There was evidence that Shmiskiss was in the real estate management and insurance business, and that, after Mrs. Hutchinson took over the property where the employee was injured, he told the latter that he wanted him to "take over," that he was to "take care of his job." Prior to this, the employee had been janitor of this same property, although there was an interval prior to Mrs. Hutchinson's ownership when he was not. He was paid for his work at the two properties in separate amounts and signed two receipts therefor. He had his general duties as a janitor, and if a necessity arose for unusual repairs, Shmiskiss, or some one in his employ, would get in touch with the "Hutchinson estate," and if permission to make them was obtained, he would tell the employee that they could be done. Shmiskiss was very friendly with Hutchinson, and saw him almost every day, when they talked of how to get rid of and sell the property. When Mrs. Hutchinson died, and according to her will the property went to Hutchinson, Shmiskiss continued to do the same thing for him as he had been

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doing for Mrs. Hutchinson. Monthly statements were sent, one covering the property owned by Hutchinson, and one covering the other property that Shmiskiss was managing for a trust company of which Hutchinson was the president. The employee's name, O'Hara, appeared on the Hutchinson account as janitor, together with the amount paid him each week. Shmiskiss made no social security payments on either account, although such payments were deducted from O'Hara's pay. When the employee was injured, Shmiskiss notified Hutchinson. The account of the Hutchinson property was rendered to Hutchinson's son "as his father's attorney," and Hutchinson took out compensation insurance covering the property where the employee was injured, and it could have been found that this was the result of a conversation between Hutchinson and his son after the former had been told by someone: "You have a janitor there and it would be better to have coverage there." When the employee was injured, a report was sent to the insurer that "Mr. O'Hara, janitor . . . [at the premises in question] for . . . Hutchinson, had received an injury."

We think it could have been found, as it was, that Shmiskiss was acting as the agent of Hutchinson, and that the hiring of the employee was within the scope of his employment. The appellant insurer contends that Shmiskiss was an independent contractor. But we think there is enough in the evidence to warrant the finding of agency. See McDermott's Case, 283 Mass. 74 , 76, 77. Hutchinson owned the property. He insured respecting injuries that might be sustained by an employee, and we think this was some evidence of the right to control the employee in the case at bar. Perkins v. Rice, 187 Mass. 28 , 30. Baum v. Ahlborn, 210 Mass. 336 , 337. Marsh v. Beraldi, 260 Mass. 225 , 232. In this respect we think the case at bar is distinguishable from Hannon v. Schwartz, 304 Mass. 468 , 470, and cases cited.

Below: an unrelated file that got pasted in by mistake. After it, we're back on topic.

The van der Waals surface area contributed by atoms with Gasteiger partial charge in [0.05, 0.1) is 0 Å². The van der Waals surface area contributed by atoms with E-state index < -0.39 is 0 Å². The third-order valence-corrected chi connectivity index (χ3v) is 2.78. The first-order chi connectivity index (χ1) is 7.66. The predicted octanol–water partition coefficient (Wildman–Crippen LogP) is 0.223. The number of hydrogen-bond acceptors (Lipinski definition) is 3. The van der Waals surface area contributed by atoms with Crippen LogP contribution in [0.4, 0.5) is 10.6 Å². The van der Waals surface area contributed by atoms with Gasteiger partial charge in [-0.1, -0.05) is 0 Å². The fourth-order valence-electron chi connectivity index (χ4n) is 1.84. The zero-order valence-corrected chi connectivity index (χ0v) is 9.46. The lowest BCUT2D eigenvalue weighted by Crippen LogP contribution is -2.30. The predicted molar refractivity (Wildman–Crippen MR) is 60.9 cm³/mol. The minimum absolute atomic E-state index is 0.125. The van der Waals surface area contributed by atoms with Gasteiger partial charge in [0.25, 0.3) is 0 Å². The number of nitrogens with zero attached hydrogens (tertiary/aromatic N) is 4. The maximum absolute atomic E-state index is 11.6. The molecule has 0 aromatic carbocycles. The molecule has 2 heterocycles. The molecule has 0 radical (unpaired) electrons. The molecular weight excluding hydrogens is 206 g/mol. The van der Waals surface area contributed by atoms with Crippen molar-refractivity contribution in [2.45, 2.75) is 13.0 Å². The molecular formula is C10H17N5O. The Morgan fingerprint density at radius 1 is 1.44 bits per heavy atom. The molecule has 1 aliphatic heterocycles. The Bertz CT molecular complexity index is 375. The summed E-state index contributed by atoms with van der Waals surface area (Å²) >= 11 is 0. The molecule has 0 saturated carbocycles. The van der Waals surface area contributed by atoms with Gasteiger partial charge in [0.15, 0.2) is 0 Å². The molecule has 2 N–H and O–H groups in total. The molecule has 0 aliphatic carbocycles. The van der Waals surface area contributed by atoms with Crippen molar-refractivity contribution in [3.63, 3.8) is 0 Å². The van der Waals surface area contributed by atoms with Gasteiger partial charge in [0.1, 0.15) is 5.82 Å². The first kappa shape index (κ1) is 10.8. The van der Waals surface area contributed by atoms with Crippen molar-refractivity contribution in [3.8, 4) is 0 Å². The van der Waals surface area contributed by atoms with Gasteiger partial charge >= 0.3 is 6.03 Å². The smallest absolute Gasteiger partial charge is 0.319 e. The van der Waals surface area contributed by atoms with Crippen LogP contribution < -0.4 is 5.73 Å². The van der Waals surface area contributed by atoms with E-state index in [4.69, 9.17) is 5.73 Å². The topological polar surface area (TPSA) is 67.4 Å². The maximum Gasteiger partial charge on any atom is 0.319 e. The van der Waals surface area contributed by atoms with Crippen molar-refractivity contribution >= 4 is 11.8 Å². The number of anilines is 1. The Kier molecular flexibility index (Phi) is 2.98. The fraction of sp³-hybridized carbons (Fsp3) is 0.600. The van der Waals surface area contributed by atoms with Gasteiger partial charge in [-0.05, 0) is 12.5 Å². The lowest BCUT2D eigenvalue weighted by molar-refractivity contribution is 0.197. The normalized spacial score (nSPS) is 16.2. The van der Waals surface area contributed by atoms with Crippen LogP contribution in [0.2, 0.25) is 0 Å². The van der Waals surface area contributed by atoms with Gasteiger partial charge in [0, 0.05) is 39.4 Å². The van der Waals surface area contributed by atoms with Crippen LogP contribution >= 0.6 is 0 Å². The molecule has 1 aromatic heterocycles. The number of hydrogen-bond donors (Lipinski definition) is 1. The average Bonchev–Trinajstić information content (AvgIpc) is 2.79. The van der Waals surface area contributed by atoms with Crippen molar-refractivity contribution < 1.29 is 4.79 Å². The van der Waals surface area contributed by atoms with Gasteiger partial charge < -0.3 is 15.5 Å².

In the findings the statement appears that, had the expenses exceeded the rents, Hutchinson would have been called upon to pay the difference, and that, if there had been no rents, he would have had to pay the employee's

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wages. The appellant contends that there was no evidence as to this, but we are of opinion that this conclusion reasonably could follow from the finding that Shmiskiss was acting as agent for Hutchinson, the owner.

The appellant also contends that the information contained in the report of the accident by Hutchinson, or in his behalf, cannot be considered. There are no specific findings as to this matter, although there is a general finding that Hutchinson, "by his subsequent actions," ratified Shmiskiss' act as agent in hiring the employee. It is contended that this report comes within the rule stated in Gerry v. Worcester Consolidated Street Railway, 248 Mass. 559 , 566-568. See Leave v. Boston Elevated Railway, 306 Mass. 391 , 398, 402. Compare G. L. (Ter. Ed.) c. 152, Section 19, as amended; Carroll's Case, 225 Mass. 203 , 208. We are of opinion, however, that the appellant is not entitled to raise this question. So far as appears from the record, the evidence as to this report was not objected to in any form. It is true that questions of evidence arising at the hearing before the board member will be considered upon appeal. Randolph's Case, 247 Mass. 245 , 249. See Feldman's Case, 240 Mass. 555 , 557. But where, as here, it appears that the evidence was received without objection, we think it is too late to raise the question in this court. See Jones v. Hayden, ante, 90, 93.

Decree affirmed.